Higgs boson, 10th anniversary of the discovery

04. July 2022.

It was exactly 10 years ago, on 4 July 2012, that two groups of physicists at the CERN’s LHC, the ATLAS and CMS collaborations, published simultaneously the discovery of a new particle with properties pointing to it being the Higgs boson, the particle proposed by the Standard Model of the physics of elementary particles, dubbed by the media ’God particle.’ As the CERN stated on the 10th anniversary, this discovery represented a turning point in the history of science. It is due to this that one year afterwards, François Englert and Peter Higgs won the Nobel Prize in physics. Decades earlier, together with the late Robert Brout, they proposed the so-called Higgs field, a field that pervades the entire universe, manifesting itself as the Higgs boson and giving mass to elementary particles.

‘The discovery of the Higgs boson was a monumental breakthrough in elementary particle physics. Simultaneously, it marked the end of several-decade-long research and the dawn of a new era of study of a very unique particle’, says Fabiola Gianotti, general director of the CERN and the spokesperson of the ATLAS experiment at the moment of the discovery. ‘I remember with emotions that day, when the discovery was announced, the day of immense joy for the worldwide community of particle physicists, and for all people, who for decades tirelessly worked to make this discovery possible’.

Throughout ten years from the discovery, physicists made further steps toward understanding the universe – not only did they confirm that the particle discovered in 2012 was truly the Higgs boson, but they have started to paint a picture of how the presence of the Higgs boson, permeating the entire universe, started in the 10th billion part of a second after the Big Bang.

ATLAS and CMS have with impressive preciseness measured that the Higgs boson mass is equal to 125.35 billion GeV. The latter experiments at the LHC have shown that the new particle does not have an intrinsic angular momentum, which physicians call a spin, as the Standard Model predicted for the Higgs boson. On the other hand, all other known elementary particles have a spin, both the particles that the matter consists of, such as up and down quarks which form protons and neutrons and the so-called force carriers, such as W and Z bosons. Additionally, through the analysis of the Higgs bosons decaying into W and Z boson pairs, the ATLAS and CMS collaborations have confirmed that these force-carrying particles receive their mass through the interaction with the Higgs field, as proposed by the Standard Model. The experiments have also corroborated that the up and down quarks, as well as tau leptons – which are the heaviest fermions – get their mass from the interaction with the Higgs field, which was predicted by the Standard Model too.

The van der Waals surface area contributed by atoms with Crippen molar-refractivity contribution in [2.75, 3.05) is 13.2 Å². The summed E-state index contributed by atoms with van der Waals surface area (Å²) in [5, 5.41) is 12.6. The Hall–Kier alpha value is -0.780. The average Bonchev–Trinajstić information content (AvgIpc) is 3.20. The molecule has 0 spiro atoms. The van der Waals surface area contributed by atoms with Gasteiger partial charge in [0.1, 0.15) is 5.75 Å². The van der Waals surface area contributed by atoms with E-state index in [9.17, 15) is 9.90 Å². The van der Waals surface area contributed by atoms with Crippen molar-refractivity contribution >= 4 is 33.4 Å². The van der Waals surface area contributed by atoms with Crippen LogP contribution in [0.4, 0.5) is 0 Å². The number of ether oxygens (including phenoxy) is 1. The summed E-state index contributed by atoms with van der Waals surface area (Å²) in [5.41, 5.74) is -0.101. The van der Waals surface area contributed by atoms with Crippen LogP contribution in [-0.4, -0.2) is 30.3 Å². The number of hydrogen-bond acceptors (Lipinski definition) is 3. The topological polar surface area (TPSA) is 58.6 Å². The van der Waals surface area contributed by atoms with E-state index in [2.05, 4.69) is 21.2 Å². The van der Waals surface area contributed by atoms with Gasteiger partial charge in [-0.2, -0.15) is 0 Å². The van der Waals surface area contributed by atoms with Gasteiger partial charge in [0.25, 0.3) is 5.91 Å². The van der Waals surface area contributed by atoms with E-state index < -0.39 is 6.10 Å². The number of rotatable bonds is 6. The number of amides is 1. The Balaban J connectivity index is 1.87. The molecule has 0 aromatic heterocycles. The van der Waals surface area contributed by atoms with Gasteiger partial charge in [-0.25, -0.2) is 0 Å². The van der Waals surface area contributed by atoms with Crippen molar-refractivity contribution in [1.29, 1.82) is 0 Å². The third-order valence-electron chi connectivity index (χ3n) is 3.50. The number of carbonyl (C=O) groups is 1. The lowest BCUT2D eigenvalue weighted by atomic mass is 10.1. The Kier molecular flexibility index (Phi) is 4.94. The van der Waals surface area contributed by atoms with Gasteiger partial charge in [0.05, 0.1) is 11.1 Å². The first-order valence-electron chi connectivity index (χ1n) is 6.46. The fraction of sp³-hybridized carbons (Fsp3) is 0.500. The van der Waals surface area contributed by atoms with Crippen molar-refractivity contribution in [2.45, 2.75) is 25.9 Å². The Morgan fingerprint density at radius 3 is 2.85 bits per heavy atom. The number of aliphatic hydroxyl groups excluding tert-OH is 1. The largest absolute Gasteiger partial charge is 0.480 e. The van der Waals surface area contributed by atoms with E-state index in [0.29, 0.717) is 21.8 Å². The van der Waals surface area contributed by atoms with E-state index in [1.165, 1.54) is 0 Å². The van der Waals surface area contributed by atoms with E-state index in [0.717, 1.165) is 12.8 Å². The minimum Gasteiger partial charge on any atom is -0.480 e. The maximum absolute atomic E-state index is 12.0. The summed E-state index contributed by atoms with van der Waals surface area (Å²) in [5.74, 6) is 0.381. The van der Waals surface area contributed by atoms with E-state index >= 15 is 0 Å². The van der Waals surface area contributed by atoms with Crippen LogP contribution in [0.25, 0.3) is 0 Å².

In the meantime, more than 60 new, complex i.e. composite particles have been discovered at the CERN. Some of them are exotic ’tetraquarks’ and ’pentaquarks’. The experiments have unveiled a series of intriguing implications of a breach in the Standard Model, which necessitate further research, and they have also studied quark-gluon plasma that filled the Universe in the early phase. They have also observed some rare particle processes and opened up the possibility of searching for particles beyond the Standard Model, including the particles that may constitute dark matter.


What is there more to learn about the Higgs boson and the Higgs field ten years later? As they say at the CERN: a lot. Does the Higgs field give mass to lighter fermions or do some other mechanisms play a role? Is the Higgs boson an elementary or composite particle? Can it interact with dark matter and discover its nature? What generates the mass of the Higgs boson and the self-interaction? Does it have ’twins’?

Not only will finding answers to this and other intriguing questions contribute to our understanding of the universe at the smallest scale, but it will also help us solve some of the greatest mysteries of the universe as a whole. For example, how did the universe become what it is, and what could its final destiny be? It is the very Higgs boson that could hold the key to a better understanding of the disproportion between matter and antimatter, as well as the stability of the vacuum in the universe.

Some of these questions could be answered through data from the upcoming third run of the LHC, or by the planned update of the accelerator, while answers to other enigmas are beyond the reach of the LHC, and necessitate the future ’Higgs factory’. Therefore, the CERN and international partners are researching the technical and financial feasibility of a much larger and more powerful machine, the FCC accelerator, with a circumference of 100 kilometres. Such an accelerator is planned by the new European strategy for particle physics, and it could maintain Europe’s leading role in this field of science.

The CERN marked the 10th anniversary with a range of events, with the central one being the scientific symposium, broadcast and followed in multiple countries. There was a satellite event at the Institute of Physics, Belgrade.


The Republic of Serbia has been a full member of the CERN since 2019. However, even before this, physicians and institutions from Serbia participated in the work of various collaborations at the CERN. Quite by chance, our researchers took an active part in the CMS and ATLAS experiments, i.e. in the work of both collaborations, which in 2012 proved the existence of the Higgs boson. The Institute of Physics, Belgrade, a national institute of the Republic of Serbia, is CERN’s strategic partner.

Photo by: CERN